Between-line variations in the final size, the time at which half of the final size was attained (t1/2), and the growth rate at t1/2, were studied for the panicle and first to fourth (from the top) internodes. Materials used were 23 mutant lines radiation-induced from a rice variety, Norin 8, which were selected for high fertility and yield. For each of the above three values, principal components were extracted from correlations between the five organs, and the “genetic vectors” showing genetic contributions of the components to the respective organs were computed. In the final size, as reported in our previous paper, two latent phases of genetic variation were distinguished, one showing the general size (isometry), and the other showing an allometric pattern that brought about the variation between “upper-elongation” and “lower-elongation” types. Variations in the growth rate of organs similarly comprised an isometric and an allometric phase. Lines with a generally high growth rate had a large general size at maturity. In the allometric phase, lines whose panicle and third internode elongated relatively slowly had a relatively high growth rate for the first and second internodes. Such lines tended to be the “upper-elongation” types at maturity. As the panicle and third internode elongate some days before the elongation of first and second internodes that results in heading, the allometric pattern of growth rate suggests that the lines vary in the rhythm of development. This was proved by an observation of the change of relative growth rate in the period from panicle elongation to heading. It was suggested that genes modify the rhythm of development and bring about the size variations observed at maturity.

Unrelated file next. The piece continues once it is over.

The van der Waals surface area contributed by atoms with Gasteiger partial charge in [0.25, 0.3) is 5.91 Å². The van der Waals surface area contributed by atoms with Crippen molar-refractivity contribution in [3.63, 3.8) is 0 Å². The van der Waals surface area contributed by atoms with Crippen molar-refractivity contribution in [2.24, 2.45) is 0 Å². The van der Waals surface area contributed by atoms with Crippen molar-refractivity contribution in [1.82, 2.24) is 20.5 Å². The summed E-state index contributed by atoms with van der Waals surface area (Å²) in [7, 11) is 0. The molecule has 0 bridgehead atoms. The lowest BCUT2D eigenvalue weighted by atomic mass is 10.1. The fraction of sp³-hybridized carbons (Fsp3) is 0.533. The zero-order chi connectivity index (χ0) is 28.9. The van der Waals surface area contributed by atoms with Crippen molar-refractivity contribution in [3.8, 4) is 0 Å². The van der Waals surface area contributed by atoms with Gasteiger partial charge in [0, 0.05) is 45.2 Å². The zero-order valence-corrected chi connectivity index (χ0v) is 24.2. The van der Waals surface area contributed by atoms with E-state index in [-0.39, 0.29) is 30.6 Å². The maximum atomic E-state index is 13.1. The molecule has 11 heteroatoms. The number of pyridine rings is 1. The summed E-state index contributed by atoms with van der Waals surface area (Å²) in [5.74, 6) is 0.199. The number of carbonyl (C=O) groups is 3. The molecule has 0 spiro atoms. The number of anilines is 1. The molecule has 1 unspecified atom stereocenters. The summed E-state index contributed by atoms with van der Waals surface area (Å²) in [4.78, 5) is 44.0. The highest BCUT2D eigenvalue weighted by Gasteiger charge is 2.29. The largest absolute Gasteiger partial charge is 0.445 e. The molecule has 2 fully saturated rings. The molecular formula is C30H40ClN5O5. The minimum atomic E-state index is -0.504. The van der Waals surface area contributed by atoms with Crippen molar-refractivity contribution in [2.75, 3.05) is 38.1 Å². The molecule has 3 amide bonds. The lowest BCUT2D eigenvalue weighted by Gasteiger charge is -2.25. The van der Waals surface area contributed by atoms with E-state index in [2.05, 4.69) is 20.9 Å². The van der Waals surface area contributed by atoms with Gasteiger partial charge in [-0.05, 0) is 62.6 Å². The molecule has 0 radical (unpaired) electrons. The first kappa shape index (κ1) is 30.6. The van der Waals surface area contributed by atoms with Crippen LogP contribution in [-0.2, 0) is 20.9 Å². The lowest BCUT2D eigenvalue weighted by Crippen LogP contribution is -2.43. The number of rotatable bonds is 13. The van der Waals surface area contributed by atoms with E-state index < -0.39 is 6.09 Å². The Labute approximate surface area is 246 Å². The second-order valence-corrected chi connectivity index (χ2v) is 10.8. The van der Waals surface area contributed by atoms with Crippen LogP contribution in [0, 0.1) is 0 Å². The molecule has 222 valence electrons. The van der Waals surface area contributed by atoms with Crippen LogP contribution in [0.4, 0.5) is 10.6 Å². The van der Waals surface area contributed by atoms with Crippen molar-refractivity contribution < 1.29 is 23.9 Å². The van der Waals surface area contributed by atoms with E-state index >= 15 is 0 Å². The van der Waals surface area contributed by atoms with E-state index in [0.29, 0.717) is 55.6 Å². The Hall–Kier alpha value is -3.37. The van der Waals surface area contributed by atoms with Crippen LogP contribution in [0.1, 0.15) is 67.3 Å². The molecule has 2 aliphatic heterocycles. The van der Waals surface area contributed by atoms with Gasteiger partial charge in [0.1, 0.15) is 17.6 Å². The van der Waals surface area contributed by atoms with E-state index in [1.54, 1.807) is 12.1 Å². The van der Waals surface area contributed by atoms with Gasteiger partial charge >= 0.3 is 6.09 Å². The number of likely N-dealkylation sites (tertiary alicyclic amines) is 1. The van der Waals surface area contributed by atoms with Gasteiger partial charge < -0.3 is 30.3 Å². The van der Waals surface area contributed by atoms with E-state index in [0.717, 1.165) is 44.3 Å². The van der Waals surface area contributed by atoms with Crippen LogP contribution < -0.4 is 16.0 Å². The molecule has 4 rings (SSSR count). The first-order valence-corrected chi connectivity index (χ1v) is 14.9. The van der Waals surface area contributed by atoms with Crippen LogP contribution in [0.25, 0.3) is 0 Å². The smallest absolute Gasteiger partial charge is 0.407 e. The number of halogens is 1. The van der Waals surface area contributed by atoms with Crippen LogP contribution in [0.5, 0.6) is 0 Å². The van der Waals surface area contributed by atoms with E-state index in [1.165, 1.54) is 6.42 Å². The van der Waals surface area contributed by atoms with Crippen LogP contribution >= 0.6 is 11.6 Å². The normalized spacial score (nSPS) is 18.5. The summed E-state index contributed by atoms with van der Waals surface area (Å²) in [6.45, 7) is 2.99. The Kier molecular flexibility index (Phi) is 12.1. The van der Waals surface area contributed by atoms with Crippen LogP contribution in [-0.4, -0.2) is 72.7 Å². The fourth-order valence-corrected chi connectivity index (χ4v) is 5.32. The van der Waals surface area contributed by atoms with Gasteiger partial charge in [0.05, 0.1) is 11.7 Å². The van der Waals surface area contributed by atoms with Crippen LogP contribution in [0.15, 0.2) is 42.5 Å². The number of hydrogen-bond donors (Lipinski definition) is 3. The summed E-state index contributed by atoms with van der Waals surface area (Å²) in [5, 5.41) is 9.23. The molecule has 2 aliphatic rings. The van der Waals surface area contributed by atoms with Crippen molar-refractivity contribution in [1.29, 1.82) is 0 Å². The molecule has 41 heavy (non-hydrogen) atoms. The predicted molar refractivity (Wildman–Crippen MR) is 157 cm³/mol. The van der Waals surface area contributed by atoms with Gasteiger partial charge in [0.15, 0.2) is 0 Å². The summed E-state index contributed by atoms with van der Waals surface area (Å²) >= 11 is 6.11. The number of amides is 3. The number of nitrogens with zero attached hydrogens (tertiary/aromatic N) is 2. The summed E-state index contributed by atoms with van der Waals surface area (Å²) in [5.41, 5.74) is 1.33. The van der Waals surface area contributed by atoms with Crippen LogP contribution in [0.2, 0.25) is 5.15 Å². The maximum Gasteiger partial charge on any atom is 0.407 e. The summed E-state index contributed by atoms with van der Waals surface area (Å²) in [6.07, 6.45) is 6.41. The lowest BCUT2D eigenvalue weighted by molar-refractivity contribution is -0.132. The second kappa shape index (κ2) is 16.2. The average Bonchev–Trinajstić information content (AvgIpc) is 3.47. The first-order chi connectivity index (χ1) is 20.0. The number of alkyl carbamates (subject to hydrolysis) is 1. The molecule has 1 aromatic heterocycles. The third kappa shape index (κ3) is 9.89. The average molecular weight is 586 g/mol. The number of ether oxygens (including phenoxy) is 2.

1. Four kinds of quadruple monosomics and one kind of quintuple monosomics were produced by a systematic procedure in a variety Chinese Spring of common wheat, Triticum aestivum ssp. vulgare. 2. Quadruple monosomics (17II+4I) were selected in the progeny of the cross between triple monosomics (18II+3I) and a nullisomic, which lacks the fourth pair of chromosomes. The quadruple monosomics were pollinated with pollen grains of a nullisomic, which lacks the fifth pair of chromosomes, and in their F1's quintuple monosomics (16II+5I) were selected. 3. Quadruple monosomics were more or less smaller in size, and reduced in vigor with somewhat later maturity, but they were fertile in both sexes. Quintuple monosomics were still inferior to the quadruple monosomics in their various characters, though they retained reproductive ability. 4. Crosses between quadruple monosomics (_??_) and normal plants (_??_) were made to maintain the quadruple monosomic strains; F1's obtained had 38 to 42 chromosomes. The 38-chromosome plants appeared at a frequency of 21.2 per cent, and showed the 17II+4I chromosome configuration at meiotic metaphase I, which indicated that they were quadruple monosomics. 5. The present results indicated that the female gametes with the least chromosome number in expectation participate at a high frequency in fertilization in every kind of hypoaneuploids, so far produced in hexaploid wheat.